We need to be exemplary communicators to succeed in business and life. Here are 4 vital tips to master the art and science of communication:

  1. Tailor Your Message to Your Audience
  2. Overcome Barriers to Understanding
  3. Develop Trust and Believability
  4. Choose the Right Medium

So, what do these 4 vital tips mean and how do you use them to improve your communication?

1.  Tailor Your Message to Your Audience

Know your audience. People prefer to receive information and to learn in different ways. Some people are more:

  • Visual, preferring to see information in pictures or graphics.
  • Auditory, preferring to have a two-way dialogue.
  • Kinesthetic, preferring to get their hands on and work physically with the information.
  • Creative (right-brain dominant), being energized by working with abstract concepts that result in something new being formed.
  • Analytic (left-brain dominant), being energized by getting into the nitty-gritty details and crossing all the “t’s” and dotting all the “i’s.”

2.  Overcome Barriers to Understanding

A person’s perception is their reality—their truth—until new understanding happens. It is our responsibility as communicators to assure that people are understanding what we are attempting to communicate—that what we are saying is making it through their built-in filtering system and barriers.

The best way for us to create mutual understanding is through questions and answers, using the feedback loop, to assure that we are on the same page. The feedback loop will help reveal possible barriers that have to be overcome to achieve understanding and agreement, including:

  • Words we use that may be misconstrued
  • Prior knowledge and experience and context for the information being shared
  • Pre-judgment or resistance due to misalignment with values
  • Heightened emotions like fear and anger
  • Distractions that are causing lack of attention
  • Playing the game: I’m right, you’re wrong; I’ll fight you for control; I’m a victim, therefore, I’m not responsible. Chose to rise above falling into this trap.

3.  Develop Trust and Believability

Wisely choose your words, tone and body language to develop trust and believability. Communication gets even more complicated when you factor in “trust and believability.” Research has shown that information that we choose to trust and believe is based on the following:

  • 7% is from the actual words being used
  • 38% is from the tone and confidence of the person sharing the information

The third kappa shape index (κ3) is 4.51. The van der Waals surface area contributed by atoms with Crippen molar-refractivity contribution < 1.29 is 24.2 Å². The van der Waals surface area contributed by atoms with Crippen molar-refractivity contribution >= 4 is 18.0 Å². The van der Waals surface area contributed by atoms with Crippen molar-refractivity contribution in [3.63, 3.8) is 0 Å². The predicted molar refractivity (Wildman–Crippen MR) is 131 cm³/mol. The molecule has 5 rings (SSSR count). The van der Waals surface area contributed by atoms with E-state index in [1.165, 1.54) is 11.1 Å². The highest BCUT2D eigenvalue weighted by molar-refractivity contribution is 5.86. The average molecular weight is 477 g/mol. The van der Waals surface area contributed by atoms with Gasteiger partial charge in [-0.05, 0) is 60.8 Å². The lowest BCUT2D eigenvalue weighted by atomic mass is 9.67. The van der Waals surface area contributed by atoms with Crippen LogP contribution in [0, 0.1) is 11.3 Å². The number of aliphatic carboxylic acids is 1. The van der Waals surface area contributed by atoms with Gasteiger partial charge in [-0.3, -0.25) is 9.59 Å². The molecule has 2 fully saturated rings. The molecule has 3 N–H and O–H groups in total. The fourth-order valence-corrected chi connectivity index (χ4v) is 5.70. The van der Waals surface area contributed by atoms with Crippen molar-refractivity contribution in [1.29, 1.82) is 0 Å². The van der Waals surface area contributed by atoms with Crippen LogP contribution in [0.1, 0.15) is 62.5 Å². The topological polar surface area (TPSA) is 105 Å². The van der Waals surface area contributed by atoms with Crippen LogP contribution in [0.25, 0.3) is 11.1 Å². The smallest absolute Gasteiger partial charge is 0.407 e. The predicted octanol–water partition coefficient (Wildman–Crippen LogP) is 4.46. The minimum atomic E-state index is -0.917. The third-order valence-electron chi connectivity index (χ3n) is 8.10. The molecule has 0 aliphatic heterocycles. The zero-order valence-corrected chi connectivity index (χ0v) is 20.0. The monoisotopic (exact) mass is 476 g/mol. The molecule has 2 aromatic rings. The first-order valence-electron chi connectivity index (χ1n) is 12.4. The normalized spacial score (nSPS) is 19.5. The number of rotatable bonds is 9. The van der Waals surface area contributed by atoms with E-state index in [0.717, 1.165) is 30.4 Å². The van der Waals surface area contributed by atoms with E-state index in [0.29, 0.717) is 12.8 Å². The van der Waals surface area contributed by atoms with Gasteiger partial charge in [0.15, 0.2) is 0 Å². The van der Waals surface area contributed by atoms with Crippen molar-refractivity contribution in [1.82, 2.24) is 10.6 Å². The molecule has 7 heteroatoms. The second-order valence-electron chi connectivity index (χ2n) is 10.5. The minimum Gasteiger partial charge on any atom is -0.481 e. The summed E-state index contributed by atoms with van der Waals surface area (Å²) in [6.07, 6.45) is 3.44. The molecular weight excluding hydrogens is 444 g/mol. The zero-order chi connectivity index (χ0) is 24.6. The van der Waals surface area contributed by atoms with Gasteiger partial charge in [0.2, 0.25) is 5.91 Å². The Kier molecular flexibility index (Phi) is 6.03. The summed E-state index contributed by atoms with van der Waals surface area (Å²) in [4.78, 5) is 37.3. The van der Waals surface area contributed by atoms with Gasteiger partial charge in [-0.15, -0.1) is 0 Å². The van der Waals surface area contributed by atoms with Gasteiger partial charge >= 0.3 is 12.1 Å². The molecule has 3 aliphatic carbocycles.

• 55% is from the body language of the person sharing the information

That’s right, 55% of information a person chooses to trust and believe results from body language. What constitutes body language? Here are a few examples:

  • Active listening/paying attention vs. texting or working on computer
  • Open and receptive body posture vs. crossed arms/legs, body turned away
  • Eye contact vs. looking down or rolling eyes
  • Poker faced vs. responding emotionally or defensively and with a frown, etc.

4.  Choose the Right Medium

In this day and age, as communicators, we have many high-tech and low-tech choices for how to communicate. How do you choose what is the appropriate type of communication for the information you want to convey? This may help:

  • Meetings are good for conveying important and emotionally sensitive information that requires engaging people in dialogue.
  • Phone calls are good for having a two-way (or more) conversation that is not too emotionally sensitive.
  • Memos and written reports are good for conveying status and/or important technical information, policies, or procedures.
  • Letters are good for formal, legal or business communication.
  • Handwritten cards or notes are good to add the personal, human touch—especially to show heartfelt appreciation.
  • Emails are good to give quick information or receive quick answers while retaining a written record of a conversation.
  • Text messages are good for very short and quick questions and answers that do not require a formal record of the conversation, and are not emotionally sensitive.

Hope these tips help you to master the art and science of communication.

Much success and fulfillment,

Ray

 

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